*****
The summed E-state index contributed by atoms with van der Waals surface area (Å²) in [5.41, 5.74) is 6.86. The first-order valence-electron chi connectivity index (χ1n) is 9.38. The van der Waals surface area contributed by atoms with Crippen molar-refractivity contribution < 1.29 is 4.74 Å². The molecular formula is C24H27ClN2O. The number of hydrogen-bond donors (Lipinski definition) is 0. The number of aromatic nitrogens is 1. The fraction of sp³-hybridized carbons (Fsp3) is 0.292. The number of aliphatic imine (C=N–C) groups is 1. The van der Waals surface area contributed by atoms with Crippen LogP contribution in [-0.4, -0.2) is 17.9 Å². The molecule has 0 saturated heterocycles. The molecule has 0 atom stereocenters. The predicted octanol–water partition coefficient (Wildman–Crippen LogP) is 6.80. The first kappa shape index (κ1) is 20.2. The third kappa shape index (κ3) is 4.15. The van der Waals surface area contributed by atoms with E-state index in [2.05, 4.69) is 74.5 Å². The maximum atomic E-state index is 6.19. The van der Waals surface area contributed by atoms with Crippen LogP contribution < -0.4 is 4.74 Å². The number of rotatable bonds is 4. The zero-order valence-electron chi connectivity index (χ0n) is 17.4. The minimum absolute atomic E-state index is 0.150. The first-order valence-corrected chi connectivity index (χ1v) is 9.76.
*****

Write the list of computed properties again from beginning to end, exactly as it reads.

The summed E-state index contributed by atoms with van der Waals surface area (Å²) in [5.41, 5.74) is 6.86. The first-order valence-electron chi connectivity index (χ1n) is 9.38. The van der Waals surface area contributed by atoms with Crippen molar-refractivity contribution < 1.29 is 4.74 Å². The molecular formula is C24H27ClN2O. The number of hydrogen-bond donors (Lipinski definition) is 0. The number of aromatic nitrogens is 1. The fraction of sp³-hybridized carbons (Fsp3) is 0.292. The number of aliphatic imine (C=N–C) groups is 1. The van der Waals surface area contributed by atoms with Crippen LogP contribution in [-0.4, -0.2) is 17.9 Å². The molecule has 0 saturated heterocycles. The molecule has 0 atom stereocenters. The predicted octanol–water partition coefficient (Wildman–Crippen LogP) is 6.80. The first kappa shape index (κ1) is 20.2. The third kappa shape index (κ3) is 4.15. The van der Waals surface area contributed by atoms with E-state index in [2.05, 4.69) is 74.5 Å². The maximum atomic E-state index is 6.19. The van der Waals surface area contributed by atoms with Crippen LogP contribution < -0.4 is 4.74 Å². The number of rotatable bonds is 4. The zero-order valence-electron chi connectivity index (χ0n) is 17.4. The minimum absolute atomic E-state index is 0.150. The first-order valence-corrected chi connectivity index (χ1v) is 9.76.